The Best Of What’s Going On In MENA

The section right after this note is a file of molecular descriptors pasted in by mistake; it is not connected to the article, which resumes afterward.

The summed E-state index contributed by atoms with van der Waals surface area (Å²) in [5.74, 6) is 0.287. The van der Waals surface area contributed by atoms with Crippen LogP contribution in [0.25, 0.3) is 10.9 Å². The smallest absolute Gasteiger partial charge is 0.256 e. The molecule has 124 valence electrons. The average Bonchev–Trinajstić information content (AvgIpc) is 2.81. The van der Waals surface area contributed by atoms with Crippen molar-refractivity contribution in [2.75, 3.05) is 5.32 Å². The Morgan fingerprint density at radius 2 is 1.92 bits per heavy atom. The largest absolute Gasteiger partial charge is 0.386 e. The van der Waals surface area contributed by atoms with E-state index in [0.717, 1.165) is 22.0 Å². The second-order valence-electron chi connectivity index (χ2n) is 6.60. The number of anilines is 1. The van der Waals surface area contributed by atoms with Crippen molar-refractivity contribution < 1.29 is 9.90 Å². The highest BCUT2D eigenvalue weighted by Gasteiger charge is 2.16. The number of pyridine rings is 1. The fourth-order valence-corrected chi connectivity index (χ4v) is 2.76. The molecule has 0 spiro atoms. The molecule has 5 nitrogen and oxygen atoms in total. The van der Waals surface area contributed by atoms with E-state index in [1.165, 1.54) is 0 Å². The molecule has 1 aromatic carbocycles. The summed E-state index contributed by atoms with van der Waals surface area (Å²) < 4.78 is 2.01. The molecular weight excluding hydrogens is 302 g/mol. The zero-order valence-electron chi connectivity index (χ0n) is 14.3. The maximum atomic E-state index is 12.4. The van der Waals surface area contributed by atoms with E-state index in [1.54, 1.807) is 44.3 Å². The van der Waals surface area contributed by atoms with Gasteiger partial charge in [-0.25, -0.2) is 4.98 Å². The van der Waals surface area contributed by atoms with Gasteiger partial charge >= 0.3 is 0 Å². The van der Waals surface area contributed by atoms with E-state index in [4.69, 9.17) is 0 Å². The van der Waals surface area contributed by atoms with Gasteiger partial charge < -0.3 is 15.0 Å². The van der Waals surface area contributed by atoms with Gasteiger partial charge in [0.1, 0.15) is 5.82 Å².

The Legacy Behind Damas Jewelry